The word “no” has been fed to us verbally since the time we are little. No touching, no running, no sweets before dinner. While it may seem harsh, this is our introduction to learning boundaries.
However, as we get older, if we still receive more no’s than yesses in life, it not only brings us down, but can affect daily life negatively. This is where the negativity begins taking over our moods and enthusiasm.
Being a yes person all the time has its drawbacks too. The often-daunting speed of modern-day life makes it tempting to run in a default mode. A yes to everything to everyone. However, recently our society has had to adjust to a lot of no’s again. But now, more than ever, we should use this time to start saying yes again. Yes, to the people and things that are healthy for our wellbeing, both mentally and physically.
It is okay to ask for help – Though it may seem easier to do everything yourself, from cooking dinner to helping your partner with choosing the right outfit for their meeting, it simply is not beneficial for either of you. Work with your partner, not for them.
If you know you’re going to have a long day with certain errands, ask for help. If it is necessary, try eliminating one of your “wants” for the day. If you can not get to that bubble bath tonight, try a hot shower and treat yourself to a ‘me’ day on your day off.
- Take time to call – While it is a lot easier to text and post on each other’s profiles, there is nothing as personal as picking up the phone and talking, especially where we are in a time of social distancing. The “your turn, my turn” set-up of electronic correspondence makes the spontaneous flow of interaction difficult.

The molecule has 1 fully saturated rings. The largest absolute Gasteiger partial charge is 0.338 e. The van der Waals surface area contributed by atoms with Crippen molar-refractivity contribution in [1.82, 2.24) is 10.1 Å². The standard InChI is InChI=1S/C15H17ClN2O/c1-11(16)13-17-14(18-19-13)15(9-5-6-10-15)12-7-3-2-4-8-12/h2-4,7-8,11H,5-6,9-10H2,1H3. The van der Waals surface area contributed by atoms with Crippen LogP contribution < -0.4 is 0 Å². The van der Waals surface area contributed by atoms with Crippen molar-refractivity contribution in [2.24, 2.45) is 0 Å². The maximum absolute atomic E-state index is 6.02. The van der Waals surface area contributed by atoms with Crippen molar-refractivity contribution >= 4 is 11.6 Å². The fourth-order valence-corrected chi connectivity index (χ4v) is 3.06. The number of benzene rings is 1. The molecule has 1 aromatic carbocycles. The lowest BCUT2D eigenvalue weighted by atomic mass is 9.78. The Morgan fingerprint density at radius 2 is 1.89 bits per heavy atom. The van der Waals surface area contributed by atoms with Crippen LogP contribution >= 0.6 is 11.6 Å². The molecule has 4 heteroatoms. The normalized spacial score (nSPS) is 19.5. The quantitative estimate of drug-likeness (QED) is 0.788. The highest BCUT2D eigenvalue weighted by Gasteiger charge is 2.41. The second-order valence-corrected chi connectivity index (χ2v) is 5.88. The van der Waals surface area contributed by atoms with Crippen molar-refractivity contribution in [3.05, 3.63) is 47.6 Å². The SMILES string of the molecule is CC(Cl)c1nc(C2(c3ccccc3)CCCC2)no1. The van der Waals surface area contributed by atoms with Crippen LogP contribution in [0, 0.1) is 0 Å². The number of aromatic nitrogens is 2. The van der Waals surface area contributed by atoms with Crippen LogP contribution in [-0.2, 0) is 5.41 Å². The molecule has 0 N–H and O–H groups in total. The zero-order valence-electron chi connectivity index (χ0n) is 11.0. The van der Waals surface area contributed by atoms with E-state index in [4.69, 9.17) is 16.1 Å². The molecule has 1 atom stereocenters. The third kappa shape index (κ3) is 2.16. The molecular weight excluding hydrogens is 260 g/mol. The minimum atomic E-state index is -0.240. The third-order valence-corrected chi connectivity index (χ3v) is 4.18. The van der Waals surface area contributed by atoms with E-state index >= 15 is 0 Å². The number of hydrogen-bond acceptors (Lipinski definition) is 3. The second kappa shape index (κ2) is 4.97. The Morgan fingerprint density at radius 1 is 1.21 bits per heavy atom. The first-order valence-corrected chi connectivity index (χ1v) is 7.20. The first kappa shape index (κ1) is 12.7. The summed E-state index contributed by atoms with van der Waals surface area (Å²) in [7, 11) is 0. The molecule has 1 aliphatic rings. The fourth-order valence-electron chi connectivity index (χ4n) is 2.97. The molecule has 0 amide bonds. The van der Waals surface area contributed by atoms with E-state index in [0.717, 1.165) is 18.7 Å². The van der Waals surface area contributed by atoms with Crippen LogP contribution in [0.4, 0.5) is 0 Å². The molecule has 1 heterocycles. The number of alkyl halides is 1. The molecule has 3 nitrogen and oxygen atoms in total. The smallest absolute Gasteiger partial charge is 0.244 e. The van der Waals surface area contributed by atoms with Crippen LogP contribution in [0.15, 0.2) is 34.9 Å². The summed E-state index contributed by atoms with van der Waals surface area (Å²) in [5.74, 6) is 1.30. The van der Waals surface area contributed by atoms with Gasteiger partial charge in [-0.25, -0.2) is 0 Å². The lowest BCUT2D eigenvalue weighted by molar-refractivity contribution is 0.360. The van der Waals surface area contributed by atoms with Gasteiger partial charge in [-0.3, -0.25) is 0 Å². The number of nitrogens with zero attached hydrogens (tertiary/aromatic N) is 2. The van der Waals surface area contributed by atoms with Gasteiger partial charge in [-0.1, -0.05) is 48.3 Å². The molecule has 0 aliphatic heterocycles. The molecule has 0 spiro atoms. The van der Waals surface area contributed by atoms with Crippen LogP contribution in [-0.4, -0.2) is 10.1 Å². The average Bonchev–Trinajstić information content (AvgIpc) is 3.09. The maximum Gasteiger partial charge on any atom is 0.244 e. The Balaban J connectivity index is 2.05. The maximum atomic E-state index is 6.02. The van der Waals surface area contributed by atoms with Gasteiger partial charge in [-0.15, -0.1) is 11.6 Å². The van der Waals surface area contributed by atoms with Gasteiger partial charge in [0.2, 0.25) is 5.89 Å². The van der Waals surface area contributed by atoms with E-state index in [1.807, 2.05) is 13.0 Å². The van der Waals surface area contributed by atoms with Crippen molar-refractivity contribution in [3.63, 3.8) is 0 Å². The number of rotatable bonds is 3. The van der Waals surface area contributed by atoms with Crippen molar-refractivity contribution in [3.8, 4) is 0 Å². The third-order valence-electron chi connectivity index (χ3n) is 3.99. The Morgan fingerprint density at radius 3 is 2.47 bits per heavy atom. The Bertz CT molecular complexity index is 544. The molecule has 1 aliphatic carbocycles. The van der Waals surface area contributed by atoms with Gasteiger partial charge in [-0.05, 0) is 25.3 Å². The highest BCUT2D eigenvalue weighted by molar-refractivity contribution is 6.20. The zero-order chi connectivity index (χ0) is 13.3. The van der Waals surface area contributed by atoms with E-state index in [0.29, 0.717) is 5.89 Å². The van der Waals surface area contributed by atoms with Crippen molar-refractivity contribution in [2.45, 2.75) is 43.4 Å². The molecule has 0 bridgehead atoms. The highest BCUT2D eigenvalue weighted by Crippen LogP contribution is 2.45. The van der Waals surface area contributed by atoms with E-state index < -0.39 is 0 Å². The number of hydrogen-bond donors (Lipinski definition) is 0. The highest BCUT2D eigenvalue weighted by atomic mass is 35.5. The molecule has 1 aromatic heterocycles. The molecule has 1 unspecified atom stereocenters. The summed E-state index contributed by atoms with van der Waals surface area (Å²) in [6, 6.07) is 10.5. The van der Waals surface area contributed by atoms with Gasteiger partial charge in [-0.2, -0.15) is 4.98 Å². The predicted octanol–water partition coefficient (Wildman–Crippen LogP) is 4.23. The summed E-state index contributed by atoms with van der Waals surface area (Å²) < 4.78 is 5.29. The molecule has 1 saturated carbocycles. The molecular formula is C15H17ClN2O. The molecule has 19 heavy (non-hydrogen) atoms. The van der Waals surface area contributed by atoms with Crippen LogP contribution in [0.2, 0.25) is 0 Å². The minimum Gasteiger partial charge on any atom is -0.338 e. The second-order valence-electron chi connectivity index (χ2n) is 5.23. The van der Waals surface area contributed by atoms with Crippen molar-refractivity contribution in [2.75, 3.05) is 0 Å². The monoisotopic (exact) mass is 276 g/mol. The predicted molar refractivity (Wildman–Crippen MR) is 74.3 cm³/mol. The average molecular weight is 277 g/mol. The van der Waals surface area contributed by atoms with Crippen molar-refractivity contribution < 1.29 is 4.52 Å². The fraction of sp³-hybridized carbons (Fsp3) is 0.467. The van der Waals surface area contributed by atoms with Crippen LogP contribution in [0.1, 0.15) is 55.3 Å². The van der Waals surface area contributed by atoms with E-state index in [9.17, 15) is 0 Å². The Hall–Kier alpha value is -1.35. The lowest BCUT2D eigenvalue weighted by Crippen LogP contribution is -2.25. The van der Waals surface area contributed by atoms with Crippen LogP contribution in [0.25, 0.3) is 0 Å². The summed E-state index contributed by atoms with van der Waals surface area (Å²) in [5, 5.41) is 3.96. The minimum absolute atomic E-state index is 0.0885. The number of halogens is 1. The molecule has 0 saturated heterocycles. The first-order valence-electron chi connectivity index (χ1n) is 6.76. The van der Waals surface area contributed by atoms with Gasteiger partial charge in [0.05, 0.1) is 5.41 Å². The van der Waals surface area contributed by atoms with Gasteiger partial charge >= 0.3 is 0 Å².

Taking the time to interact and hear each other’s voices, gives us the sense of belonging to each other again. In fact, talking to someone leads to feeling cathartic. Catharsis refers to the feeling of relief, of letting go. While the situation at hand perhaps has not changed, talking about it … “drained off some of the pain and this brings relief.”
- Purge your electronics – While it has become almost impossible to put down all the electronic devices, a brief break will help you refocus on the crucial things that are going on with your life away from the multiple devices.
Instead of watching a movie at the end of the night, play cards or put together a puzzle. Treat yourself to a healthy snack and remember that the world will still be there in the morning.
- Go after your passion — Have you always wanted to learn how to speak a new language or perhaps learn how to salsa dance? Having and accessing hobbies is healthy for you in more ways than one.
When we practice a new skill, we begin feeling more accomplished and less timid. Hobbies promote better health and may even lower the risk of having high blood pressure. Enjoying a few hours each week on your hobbies can also reduce the risk of depression and dementia.
- De-clutter your personal space – Nothing can be as overwhelming as chores. From the piled-up dirty laundry to mowing the lawn. As time passes, the piles grow bigger and the negative feelings take over. Stop thinking of it all at once. Make yourself a “to-do” list. One chore at a time, each day. Before you know it, your home will be cleaner, and your mind can rest easy.
Overall conclusion – Find the ways that work for you. Practice daily. Be thankful and be the reason someone is thankful for you. As the world-renowned poet William Morris once said, “The true secret of happiness lies in the taking a genuine interest in all the details of daily life.”